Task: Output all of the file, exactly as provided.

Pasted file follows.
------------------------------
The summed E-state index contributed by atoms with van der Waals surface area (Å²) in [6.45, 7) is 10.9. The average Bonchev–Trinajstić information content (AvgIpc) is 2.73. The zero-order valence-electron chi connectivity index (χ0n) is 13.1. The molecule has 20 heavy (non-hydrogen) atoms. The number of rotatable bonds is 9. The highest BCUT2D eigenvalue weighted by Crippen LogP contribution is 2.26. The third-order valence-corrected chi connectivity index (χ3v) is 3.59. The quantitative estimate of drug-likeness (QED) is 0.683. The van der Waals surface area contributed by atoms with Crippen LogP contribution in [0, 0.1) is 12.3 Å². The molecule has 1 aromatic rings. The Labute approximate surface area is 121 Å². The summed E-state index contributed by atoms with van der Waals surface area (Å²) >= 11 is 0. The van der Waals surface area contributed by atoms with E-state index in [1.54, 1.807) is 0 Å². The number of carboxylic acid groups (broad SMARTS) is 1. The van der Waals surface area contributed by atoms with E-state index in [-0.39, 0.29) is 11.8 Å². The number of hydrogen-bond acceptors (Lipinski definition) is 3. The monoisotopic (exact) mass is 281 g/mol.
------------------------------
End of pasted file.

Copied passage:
The summed E-state index contributed by atoms with van der Waals surface area (Å²) in [6.45, 7) is 10.9. The average Bonchev–Trinajstić information content (AvgIpc) is 2.73. The zero-order valence-electron chi connectivity index (χ0n) is 13.1. The molecule has 20 heavy (non-hydrogen) atoms. The number of rotatable bonds is 9. The highest BCUT2D eigenvalue weighted by Crippen LogP contribution is 2.26. The third-order valence-corrected chi connectivity index (χ3v) is 3.59. The quantitative estimate of drug-likeness (QED) is 0.683. The van der Waals surface area contributed by atoms with Crippen LogP contribution in [0, 0.1) is 12.3 Å². The molecule has 1 aromatic rings. The Labute approximate surface area is 121 Å². The summed E-state index contributed by atoms with van der Waals surface area (Å²) >= 11 is 0. The van der Waals surface area contributed by atoms with E-state index in [1.54, 1.807) is 0 Å². The number of carboxylic acid groups (broad SMARTS) is 1. The van der Waals surface area contributed by atoms with E-state index in [-0.39, 0.29) is 11.8 Å². The number of hydrogen-bond acceptors (Lipinski definition) is 3. The monoisotopic (exact) mass is 281 g/mol.